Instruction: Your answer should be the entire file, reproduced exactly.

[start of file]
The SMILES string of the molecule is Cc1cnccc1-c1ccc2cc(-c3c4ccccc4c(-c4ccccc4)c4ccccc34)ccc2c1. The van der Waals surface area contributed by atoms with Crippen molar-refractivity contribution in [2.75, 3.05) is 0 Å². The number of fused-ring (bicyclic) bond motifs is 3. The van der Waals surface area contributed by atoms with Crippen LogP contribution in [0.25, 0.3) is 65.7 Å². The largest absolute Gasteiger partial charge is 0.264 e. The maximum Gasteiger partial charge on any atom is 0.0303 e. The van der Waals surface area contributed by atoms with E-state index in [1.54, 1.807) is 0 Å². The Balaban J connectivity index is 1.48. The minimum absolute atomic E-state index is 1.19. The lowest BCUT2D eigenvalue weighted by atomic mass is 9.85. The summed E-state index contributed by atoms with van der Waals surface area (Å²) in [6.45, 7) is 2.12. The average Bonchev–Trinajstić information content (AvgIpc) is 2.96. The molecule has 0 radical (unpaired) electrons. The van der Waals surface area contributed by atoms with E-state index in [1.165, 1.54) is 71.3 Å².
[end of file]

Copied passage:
The SMILES string of the molecule is Cc1cnccc1-c1ccc2cc(-c3c4ccccc4c(-c4ccccc4)c4ccccc34)ccc2c1. The van der Waals surface area contributed by atoms with Crippen molar-refractivity contribution in [2.75, 3.05) is 0 Å². The number of fused-ring (bicyclic) bond motifs is 3. The van der Waals surface area contributed by atoms with Crippen LogP contribution in [0.25, 0.3) is 65.7 Å². The largest absolute Gasteiger partial charge is 0.264 e. The maximum Gasteiger partial charge on any atom is 0.0303 e. The van der Waals surface area contributed by atoms with E-state index in [1.54, 1.807) is 0 Å². The Balaban J connectivity index is 1.48. The minimum absolute atomic E-state index is 1.19. The lowest BCUT2D eigenvalue weighted by atomic mass is 9.85. The summed E-state index contributed by atoms with van der Waals surface area (Å²) in [6.45, 7) is 2.12. The average Bonchev–Trinajstić information content (AvgIpc) is 2.96. The molecule has 0 radical (unpaired) electrons. The van der Waals surface area contributed by atoms with E-state index in [1.165, 1.54) is 71.3 Å².